What’s the ‘L’ in Your Shifter and When Should You Use It?

chrysler-pacifica-limited-awd-s-appearance-2021-25-center-stack--climate-control--front-row--gearshift--interior.jpg 2021 Chrysler Pacifica | photo by Christian Lantry

It’s sitting there in your car’s shift quadrant, holding down the last position. If you’re like most drivers nowadays, you’ve never even used it — but that doesn’t mean the lonely “L” is completely without its uses. It stands for “Low,” which typically means 1st gear but can sometimes mean the lower gears.

Related: Is Your Check-Engine Light On? 5 of the Most Common Causes

It was a staple position in early cars with automatic transmissions (which date from the 1940s), and it had some practical purposes back when brakes weren’t as good, engines weren’t as powerful and automatic transmissions weren’t as smart. As with their counterparts today, drivers of early cars with an automatic usually just selected “D” for “Drive” when wanting to go forward and then simply left it there. In Drive, the transmission would typically start off in 1st (Low) gear, then shift up automatically to a higher gear or gears as speed climbed.

But there were times when selecting Low would be beneficial.

When to Use the ‘L’ Position

Generally speaking, lower gears are there for greater power delivery when accelerating or climbing hills, while higher gears are there for better fuel economy, lower noise and less engine wear at higher speeds. This applies regardless of how many gears the transmission has. But importantly, lower gears can also be used for slowing down.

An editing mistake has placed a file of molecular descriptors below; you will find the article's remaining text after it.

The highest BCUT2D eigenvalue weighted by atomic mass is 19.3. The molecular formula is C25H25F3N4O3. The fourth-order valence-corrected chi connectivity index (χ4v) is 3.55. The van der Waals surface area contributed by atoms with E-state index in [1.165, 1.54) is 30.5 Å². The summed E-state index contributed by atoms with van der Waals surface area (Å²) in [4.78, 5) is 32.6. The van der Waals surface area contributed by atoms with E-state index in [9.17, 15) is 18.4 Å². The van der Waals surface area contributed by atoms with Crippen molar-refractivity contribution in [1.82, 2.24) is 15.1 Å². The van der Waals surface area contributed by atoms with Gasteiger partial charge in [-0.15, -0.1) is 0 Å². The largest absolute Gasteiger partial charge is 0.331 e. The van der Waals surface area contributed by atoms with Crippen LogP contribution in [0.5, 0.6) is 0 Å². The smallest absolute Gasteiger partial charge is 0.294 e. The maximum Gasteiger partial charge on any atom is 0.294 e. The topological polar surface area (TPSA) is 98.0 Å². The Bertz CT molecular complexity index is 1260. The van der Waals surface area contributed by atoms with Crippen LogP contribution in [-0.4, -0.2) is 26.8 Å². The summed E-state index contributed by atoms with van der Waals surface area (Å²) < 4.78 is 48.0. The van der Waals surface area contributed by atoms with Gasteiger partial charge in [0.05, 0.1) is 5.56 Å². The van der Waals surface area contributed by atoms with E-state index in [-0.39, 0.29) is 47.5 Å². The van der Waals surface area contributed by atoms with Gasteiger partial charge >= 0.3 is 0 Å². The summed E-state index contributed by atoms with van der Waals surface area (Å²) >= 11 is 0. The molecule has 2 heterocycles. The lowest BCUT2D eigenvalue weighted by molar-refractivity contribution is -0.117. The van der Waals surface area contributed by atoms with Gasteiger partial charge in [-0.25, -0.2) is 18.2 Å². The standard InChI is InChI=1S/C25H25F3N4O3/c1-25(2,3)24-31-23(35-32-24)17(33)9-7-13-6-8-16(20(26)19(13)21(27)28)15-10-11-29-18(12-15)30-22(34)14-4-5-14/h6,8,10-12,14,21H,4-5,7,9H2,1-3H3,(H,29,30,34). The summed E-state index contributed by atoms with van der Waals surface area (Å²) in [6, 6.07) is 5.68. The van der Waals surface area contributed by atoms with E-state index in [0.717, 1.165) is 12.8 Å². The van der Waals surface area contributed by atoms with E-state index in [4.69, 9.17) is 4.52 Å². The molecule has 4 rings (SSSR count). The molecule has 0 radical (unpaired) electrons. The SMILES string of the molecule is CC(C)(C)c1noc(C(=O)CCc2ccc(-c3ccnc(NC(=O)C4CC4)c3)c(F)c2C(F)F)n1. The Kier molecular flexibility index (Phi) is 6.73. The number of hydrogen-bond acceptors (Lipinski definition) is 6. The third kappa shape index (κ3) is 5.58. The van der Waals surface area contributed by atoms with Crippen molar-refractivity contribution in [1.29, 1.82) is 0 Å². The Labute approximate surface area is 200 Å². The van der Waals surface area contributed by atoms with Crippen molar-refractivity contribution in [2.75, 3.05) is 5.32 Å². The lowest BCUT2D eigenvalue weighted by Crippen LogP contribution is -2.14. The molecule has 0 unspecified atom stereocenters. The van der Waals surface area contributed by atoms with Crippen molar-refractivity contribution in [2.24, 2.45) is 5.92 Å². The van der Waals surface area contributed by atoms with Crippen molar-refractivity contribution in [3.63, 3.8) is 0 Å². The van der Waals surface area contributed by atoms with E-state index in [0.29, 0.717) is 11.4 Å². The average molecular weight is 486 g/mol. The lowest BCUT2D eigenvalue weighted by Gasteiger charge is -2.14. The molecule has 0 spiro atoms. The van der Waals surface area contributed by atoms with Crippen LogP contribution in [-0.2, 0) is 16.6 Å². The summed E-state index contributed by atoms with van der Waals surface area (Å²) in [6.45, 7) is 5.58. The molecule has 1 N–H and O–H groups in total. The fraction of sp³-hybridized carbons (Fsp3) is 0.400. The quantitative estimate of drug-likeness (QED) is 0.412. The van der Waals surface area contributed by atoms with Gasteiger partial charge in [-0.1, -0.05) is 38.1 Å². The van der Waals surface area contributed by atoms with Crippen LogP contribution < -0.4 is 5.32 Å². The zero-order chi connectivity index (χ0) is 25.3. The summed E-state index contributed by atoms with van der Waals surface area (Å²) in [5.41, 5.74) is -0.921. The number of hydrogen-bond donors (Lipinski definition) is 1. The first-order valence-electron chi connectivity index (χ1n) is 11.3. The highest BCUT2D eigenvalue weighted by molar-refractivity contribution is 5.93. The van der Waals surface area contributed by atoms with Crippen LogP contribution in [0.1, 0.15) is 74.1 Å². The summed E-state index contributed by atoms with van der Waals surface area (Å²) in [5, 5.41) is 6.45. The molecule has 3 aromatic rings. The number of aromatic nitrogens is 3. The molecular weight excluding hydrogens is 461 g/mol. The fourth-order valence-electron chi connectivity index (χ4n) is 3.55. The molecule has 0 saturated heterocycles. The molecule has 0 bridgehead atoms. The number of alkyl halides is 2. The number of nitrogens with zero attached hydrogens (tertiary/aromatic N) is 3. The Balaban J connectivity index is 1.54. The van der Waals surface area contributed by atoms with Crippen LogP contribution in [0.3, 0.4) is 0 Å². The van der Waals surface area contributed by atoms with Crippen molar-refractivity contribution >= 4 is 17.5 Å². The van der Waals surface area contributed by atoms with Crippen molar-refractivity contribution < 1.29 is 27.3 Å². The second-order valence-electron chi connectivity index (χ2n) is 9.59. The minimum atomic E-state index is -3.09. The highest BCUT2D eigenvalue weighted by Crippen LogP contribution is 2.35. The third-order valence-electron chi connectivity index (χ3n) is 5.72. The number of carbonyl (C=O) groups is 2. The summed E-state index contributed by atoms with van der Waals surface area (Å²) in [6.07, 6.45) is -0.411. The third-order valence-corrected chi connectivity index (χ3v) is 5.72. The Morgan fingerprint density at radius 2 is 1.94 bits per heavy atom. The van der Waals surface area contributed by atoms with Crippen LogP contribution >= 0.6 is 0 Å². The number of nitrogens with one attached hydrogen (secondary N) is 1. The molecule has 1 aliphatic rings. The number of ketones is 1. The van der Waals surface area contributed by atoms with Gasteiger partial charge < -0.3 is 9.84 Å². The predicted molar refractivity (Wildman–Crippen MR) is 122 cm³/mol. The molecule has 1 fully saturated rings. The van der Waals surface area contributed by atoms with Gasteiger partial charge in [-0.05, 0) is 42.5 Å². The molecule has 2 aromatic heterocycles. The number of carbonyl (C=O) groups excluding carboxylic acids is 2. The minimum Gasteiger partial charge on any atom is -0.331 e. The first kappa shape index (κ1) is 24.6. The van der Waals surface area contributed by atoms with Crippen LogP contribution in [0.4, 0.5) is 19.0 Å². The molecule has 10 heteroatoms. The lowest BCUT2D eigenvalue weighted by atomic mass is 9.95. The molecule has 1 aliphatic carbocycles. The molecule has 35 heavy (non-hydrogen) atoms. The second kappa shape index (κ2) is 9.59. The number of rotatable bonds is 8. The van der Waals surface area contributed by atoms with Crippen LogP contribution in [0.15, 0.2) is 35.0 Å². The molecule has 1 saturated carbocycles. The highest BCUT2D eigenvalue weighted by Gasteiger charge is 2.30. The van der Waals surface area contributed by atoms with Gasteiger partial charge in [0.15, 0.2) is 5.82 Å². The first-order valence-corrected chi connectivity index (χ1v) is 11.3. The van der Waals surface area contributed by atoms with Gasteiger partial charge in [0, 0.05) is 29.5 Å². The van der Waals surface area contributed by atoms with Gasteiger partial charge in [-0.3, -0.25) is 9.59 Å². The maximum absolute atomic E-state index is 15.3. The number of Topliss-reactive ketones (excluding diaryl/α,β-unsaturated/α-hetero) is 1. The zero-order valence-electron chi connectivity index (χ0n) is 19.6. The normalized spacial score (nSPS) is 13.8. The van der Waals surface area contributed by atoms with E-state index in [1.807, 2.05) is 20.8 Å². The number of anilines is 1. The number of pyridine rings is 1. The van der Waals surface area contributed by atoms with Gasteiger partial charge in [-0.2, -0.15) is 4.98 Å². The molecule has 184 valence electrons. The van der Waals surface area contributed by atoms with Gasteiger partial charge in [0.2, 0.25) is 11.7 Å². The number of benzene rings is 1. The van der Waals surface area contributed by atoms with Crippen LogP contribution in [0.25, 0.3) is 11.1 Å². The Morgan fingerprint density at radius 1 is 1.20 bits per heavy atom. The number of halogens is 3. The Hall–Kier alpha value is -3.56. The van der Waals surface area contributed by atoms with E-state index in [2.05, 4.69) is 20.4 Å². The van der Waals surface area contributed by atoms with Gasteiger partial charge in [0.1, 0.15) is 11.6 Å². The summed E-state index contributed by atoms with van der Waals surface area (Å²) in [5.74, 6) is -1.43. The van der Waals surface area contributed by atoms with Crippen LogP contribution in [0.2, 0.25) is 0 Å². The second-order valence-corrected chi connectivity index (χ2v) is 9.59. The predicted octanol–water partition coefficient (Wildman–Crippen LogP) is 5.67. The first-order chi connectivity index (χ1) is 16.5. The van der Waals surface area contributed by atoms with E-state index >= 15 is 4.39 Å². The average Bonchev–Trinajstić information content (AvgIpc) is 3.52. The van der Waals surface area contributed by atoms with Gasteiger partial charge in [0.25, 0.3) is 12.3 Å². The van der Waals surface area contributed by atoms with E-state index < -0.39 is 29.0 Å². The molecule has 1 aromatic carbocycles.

Low, which prioritizes use of the transmission’s lower gears, can be valuable when descending steep hills, as it keeps the engine spinning faster despite not having your foot on the gas. That allows for more engine braking — meaning the effort needed to spin the engine helps slow the car down rather than using the brakes (which can cause them to heat up and fade). In the early days of automatics, this was likely the primary purpose of the Low position.

However, Low could also be useful when climbing steep hills or powering through sand or deep snow, because shifting to a higher gear (which the transmission might otherwise want to do) could tax the engine, causing you to slow down and lose precious momentum.

Check the Owner’s Manual

How does this apply to your car? For any vehicle owner, the best source of information is the owner’s manual. As an example, the one for a 1999 Isuzu Amigo with the shift sequence PRND32L states that the L [1st gear] position “… may be selected for maximum [engine] braking down severe grades.” It goes on to say it’s “possible to move the lever into 1st gear [L] at any speed. However, the transmission will not actually shift to 1st gear until vehicle speed is below 27 mph.”

What this means is that going down a steep hill, you can shift into L for maximum engine braking, but the electronically controlled transmission is smart enough not to actually engage 1st gear until the vehicle has slowed below 27 mph — likely to keep the engine from spinning too fast. That is the only use mentioned for the L position in the manual. (There’s nothing, for instance, about using it for going uphill or through deep snow.)

Recommendations for other vehicles may be different. If you don’t have the owner’s manual for your car, you may be able to buy one off the internet or possibly download one for free.

More From’s Editorial department is your source for automotive news and reviews. In line with’s long-standing ethics policy, editors and reviewers don’t accept gifts or free trips from automakers. The Editorial department is independent of’s advertising, sales and sponsored content departments.

Latest expert reviews